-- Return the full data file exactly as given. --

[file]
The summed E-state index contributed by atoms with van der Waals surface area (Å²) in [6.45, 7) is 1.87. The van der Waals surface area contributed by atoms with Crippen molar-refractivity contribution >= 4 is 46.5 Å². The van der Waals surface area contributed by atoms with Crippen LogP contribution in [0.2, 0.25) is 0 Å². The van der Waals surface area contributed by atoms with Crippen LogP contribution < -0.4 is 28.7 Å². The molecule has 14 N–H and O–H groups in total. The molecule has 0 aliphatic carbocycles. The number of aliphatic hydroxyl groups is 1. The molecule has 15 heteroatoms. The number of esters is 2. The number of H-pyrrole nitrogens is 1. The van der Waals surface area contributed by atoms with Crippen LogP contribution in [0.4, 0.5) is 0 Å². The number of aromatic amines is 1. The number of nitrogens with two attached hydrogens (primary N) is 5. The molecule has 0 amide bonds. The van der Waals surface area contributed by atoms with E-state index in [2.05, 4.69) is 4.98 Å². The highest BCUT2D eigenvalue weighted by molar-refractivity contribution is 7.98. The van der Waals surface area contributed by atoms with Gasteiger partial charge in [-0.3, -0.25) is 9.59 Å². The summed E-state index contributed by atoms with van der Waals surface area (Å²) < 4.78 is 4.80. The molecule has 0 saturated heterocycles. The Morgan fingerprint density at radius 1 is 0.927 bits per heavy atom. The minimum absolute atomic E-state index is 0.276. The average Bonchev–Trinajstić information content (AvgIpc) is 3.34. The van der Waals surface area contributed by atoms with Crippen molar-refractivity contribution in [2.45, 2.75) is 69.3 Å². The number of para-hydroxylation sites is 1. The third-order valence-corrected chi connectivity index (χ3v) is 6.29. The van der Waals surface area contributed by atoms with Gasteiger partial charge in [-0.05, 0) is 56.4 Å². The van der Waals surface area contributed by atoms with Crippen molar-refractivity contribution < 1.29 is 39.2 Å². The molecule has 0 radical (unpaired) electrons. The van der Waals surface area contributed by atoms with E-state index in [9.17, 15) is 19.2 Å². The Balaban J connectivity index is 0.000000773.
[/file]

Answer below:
The summed E-state index contributed by atoms with van der Waals surface area (Å²) in [6.45, 7) is 1.87. The van der Waals surface area contributed by atoms with Crippen molar-refractivity contribution >= 4 is 46.5 Å². The van der Waals surface area contributed by atoms with Crippen LogP contribution in [0.2, 0.25) is 0 Å². The van der Waals surface area contributed by atoms with Crippen LogP contribution < -0.4 is 28.7 Å². The molecule has 14 N–H and O–H groups in total. The molecule has 0 aliphatic carbocycles. The number of aliphatic hydroxyl groups is 1. The molecule has 15 heteroatoms. The number of esters is 2. The number of H-pyrrole nitrogens is 1. The van der Waals surface area contributed by atoms with Crippen LogP contribution in [0.4, 0.5) is 0 Å². The number of aromatic amines is 1. The number of nitrogens with two attached hydrogens (primary N) is 5. The molecule has 0 amide bonds. The van der Waals surface area contributed by atoms with E-state index in [2.05, 4.69) is 4.98 Å². The highest BCUT2D eigenvalue weighted by molar-refractivity contribution is 7.98. The van der Waals surface area contributed by atoms with Gasteiger partial charge in [-0.3, -0.25) is 9.59 Å². The summed E-state index contributed by atoms with van der Waals surface area (Å²) < 4.78 is 4.80. The molecule has 0 saturated heterocycles. The Morgan fingerprint density at radius 1 is 0.927 bits per heavy atom. The minimum absolute atomic E-state index is 0.276. The average Bonchev–Trinajstić information content (AvgIpc) is 3.34. The van der Waals surface area contributed by atoms with Crippen molar-refractivity contribution in [2.45, 2.75) is 69.3 Å². The number of para-hydroxylation sites is 1. The third-order valence-corrected chi connectivity index (χ3v) is 6.29. The van der Waals surface area contributed by atoms with Gasteiger partial charge in [-0.05, 0) is 56.4 Å². The van der Waals surface area contributed by atoms with Crippen molar-refractivity contribution < 1.29 is 39.2 Å². The molecule has 0 radical (unpaired) electrons. The van der Waals surface area contributed by atoms with E-state index in [9.17, 15) is 19.2 Å². The Balaban J connectivity index is 0.000000773.